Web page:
Three Argentinian installation artists
Posted on October - 1 - 2017
Photo courtesy: Tomás Saraceno
Our fascination for installation artists continues, and we direct our attention to the artists hailing from Argentina. Following a tradition of bold experimentation and unlimited creativity, Argentina had been particularly prolific in the 60’s with a slowdown in the 70’s and early 80’s, but coming into the new millennium with equal instability. Still, there is something about this tumultuous environment that generates outstanding artists that resound internationally, that the world can’t get enough.
Here are some installation artists that not only excel in their country, but also have managed to engage and get the attention of the international art world.
A visual trickster and an architect of deceptive spaces, Elrich creates environments where he uses illusion to confound and distort reality and disorientate the spectator, absorbing them into a world where established rules are bent and broken. He’s mostly known for his immersive settings where he uses referential architectural elements. One of his most famous works includes the Dalston House, where he constructed a life-size model of a façade on the ground under a tilted mirror, inviting the spectators to “climb” all over the building. He also represented Argentina at the 49th Venice Biennial in 2001 and has participated in other biennials as well as international exhibitions.
Leandro Elrich “Dalston house”. Photo courtesy: Installation Magazine
Adrián Villar Rojas
The young sculptor from Rosario captured the art world’s attention with one of his first massive sculptures presented at the Biennale of the End of The World, titled My Dead Family, which consisted of a life-size sculpture of a whale set in the middle of the forest. In his sculptures and installations, he deals with themes such as a post-apocalyptic world, where humanity has fallen into destruction, and all that is left are the remains of culture. Villar Rojas also went on to represent Argentina at the 54th Venice Biennale with his larger than life installation. His work has been shown in prestigious galleries and institutions all over the world, including the Serpentine, Kurimanzutto, Marion Goodman, MoMA PS1 among others. This year Villar Rojas was awarded the annual commission to design a work of art for the Roof of the Metropolitan Museum. In this instance, the artist created a site-specific installation, where he digitally scanned works of the museum and created 16 sculptures that constitute his Theater of Disappearance, making him the youngest sculptor to receive the annual commission.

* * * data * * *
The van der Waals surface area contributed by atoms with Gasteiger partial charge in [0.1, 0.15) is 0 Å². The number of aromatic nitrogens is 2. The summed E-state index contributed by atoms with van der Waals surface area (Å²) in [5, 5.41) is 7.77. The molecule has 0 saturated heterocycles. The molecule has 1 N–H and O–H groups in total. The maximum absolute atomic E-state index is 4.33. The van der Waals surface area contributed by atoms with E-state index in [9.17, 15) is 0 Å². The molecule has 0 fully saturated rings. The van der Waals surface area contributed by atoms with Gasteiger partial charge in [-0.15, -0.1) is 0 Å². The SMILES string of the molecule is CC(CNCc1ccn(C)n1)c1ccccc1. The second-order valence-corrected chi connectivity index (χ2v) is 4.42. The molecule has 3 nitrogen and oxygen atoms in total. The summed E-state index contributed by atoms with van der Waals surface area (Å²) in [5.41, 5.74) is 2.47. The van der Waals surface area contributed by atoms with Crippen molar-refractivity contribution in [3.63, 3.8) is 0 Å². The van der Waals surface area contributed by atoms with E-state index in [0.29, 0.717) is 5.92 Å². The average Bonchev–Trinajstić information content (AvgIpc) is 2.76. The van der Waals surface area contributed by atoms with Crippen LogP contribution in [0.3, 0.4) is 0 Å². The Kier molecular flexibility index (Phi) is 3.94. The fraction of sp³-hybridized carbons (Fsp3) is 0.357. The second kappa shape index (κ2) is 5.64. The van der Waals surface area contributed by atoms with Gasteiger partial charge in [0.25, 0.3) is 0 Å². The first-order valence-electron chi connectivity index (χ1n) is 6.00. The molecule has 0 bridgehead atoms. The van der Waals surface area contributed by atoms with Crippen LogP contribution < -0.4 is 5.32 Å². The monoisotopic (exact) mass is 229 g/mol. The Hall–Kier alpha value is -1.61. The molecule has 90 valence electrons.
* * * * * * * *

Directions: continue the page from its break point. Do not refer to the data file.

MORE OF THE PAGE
Adrian Villar Rojas “The Theather of Disappearance”. Photo courtesy: Domus
Another artist whose purpose is to create immersive installations is Tomás Saraceno, who, thanks to his training as an architect, and his research in various disciplines, designs, ethereal and complex structures that are both visually arresting as well as spatially involving. He is one of those artists who manages to harmoniously create overwhelming installations representing spider webs, soap bubbles, neural networks and different intricate networks, fusing together elements of science and technology into beautiful works of art. He has collaborated with various organizations including the MIT Center for Art, Science & Technology and in 2015 through his collaboration with meteorologist Lodovica Illari, Saraceno launched Aerocene, a project to draw attention on the impacts of air pollution and the communication of new technologies. Saraceno’s work and career are a true testament that art and technology can be combined to create multidisciplinary projects.
By: Gabriela Martinez de la Hoz